Though immigrants make up about 13 percent of the U.S. population, they contribute nearly 15 percent of the country's economic output, according to a 2014 report from the Economic Policy Institute. The report contains the institute's latest data on immigration and the U.S. economy.

David Kallick, the director of the Immigration Research Initiative at the Fiscal Policy Institute, said Americans should not be fearful that immigrants are stealing jobs from them.

"It may seem surprising, but study after study has shown that immigration actually improves wages to U.S.-born workers and provides more job opportunities for U.S.-born workers," he told ABC News. "The fact is that immigrants often push U.S.-born workers up in the labor market rather than out of it."

Hidden motive

Despite the evidence refuting the economic reasons claimed by the Trump administration, the proposal appeals is stil appealing to the Trump base if it slows down the demographic shift in the U.S. that will soon see no ethnic group having the majority. That would mean whites would lose their historic position as the dominant race.

"We remind the country that the Immigration and Nationality Act of 1965 was a civil rights act that overturned the racist quota system that gave preference to Northern and Western European immigrants. Immigration to the U.S. since the passage of that Act is responsible for the vibrant and diverse country that we have today. To end that system would be a grave mistake harming the very soul of our Nation," said Asian Americans Advancing Justice in a statement.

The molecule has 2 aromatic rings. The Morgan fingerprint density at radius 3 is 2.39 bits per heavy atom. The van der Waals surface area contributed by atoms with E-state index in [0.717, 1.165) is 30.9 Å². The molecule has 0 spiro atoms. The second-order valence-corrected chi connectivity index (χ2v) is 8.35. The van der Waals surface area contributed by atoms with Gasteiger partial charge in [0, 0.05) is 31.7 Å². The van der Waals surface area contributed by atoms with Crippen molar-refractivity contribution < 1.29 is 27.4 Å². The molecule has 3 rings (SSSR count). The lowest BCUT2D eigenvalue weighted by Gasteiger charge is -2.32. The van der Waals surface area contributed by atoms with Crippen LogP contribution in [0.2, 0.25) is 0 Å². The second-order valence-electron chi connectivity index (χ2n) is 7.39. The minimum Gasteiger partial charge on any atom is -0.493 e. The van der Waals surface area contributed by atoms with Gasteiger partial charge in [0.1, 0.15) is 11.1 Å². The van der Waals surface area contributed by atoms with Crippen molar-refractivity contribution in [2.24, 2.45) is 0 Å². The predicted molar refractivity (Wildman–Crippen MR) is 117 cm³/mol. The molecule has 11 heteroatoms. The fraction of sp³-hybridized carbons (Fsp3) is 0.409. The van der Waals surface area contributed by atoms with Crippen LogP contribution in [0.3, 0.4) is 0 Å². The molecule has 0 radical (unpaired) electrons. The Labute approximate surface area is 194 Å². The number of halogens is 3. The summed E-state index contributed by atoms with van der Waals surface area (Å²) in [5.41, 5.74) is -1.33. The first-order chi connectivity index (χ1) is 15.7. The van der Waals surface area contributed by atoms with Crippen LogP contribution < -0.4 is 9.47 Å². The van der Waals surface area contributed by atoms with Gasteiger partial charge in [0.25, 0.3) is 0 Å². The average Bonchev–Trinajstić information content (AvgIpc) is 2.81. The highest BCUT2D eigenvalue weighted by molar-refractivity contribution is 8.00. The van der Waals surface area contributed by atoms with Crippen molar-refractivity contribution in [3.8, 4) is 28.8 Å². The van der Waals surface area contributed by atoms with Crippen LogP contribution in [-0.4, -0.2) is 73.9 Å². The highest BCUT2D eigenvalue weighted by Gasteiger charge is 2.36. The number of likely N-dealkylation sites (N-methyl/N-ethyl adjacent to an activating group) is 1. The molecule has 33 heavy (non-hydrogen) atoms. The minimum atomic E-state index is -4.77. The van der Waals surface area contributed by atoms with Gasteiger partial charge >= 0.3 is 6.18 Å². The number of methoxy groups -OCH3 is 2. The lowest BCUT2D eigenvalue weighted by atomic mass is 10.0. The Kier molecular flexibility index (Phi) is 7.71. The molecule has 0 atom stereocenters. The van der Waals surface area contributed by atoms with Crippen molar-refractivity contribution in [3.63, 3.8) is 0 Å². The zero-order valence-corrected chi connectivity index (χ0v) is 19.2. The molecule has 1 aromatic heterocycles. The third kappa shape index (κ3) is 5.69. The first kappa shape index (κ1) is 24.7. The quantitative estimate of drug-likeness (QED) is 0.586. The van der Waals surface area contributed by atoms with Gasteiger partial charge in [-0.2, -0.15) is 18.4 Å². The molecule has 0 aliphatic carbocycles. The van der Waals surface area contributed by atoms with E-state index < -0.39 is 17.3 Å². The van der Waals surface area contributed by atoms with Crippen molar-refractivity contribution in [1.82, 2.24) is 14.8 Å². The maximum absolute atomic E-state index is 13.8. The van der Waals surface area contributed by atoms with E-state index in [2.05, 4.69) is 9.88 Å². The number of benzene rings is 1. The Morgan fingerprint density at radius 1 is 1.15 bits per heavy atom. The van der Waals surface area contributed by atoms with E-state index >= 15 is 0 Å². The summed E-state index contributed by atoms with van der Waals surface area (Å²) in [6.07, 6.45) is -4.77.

“America is a nation of values, founded on an idea that all people are created equal. Policies that break families apart and create false divisions among immigrants based on flawed notions of meritocracy do not live up to these values," 
stated Lakshmi Sridaran, Director of National Policy and Advocacy at SAALT.

“The draconian use of legislation and executive orders to criminalize and marginalize immigrant communities reveals the inherent xenophobia of this administration. From bans to walls to raids to this current focus on slashing green card numbers, there is a concerted effort to purge immigrants from our nation."

Labor leaders, members of the Asian Pacific Americans Labor Association (APALA), believe the immigraiton proposal is trying to scapegoat immigrants and divide the communities of color.

“Every day our immigrant and refugee communities face a new threat, a new reason to fear living in this country. The administration-backed RAISE Act is another damaging tactic that is not only laced with xenophobic and anti-immigrant sentiment but also part of a larger agenda to strengthen white supremacy under the guise of ‘America First,’ said 
Johanna Puno Hester, APALA National President and Assistant Executive Director of the United Domestic Workers, AFSCME Local 3930:

"Let us not be fooled by the divisive narrative the right wing is painting of ‘good’ versus ‘bad’ immigrant, and let us not forget that the countless contributions of immigrants and refugees continue to enrich our country at its core," she said.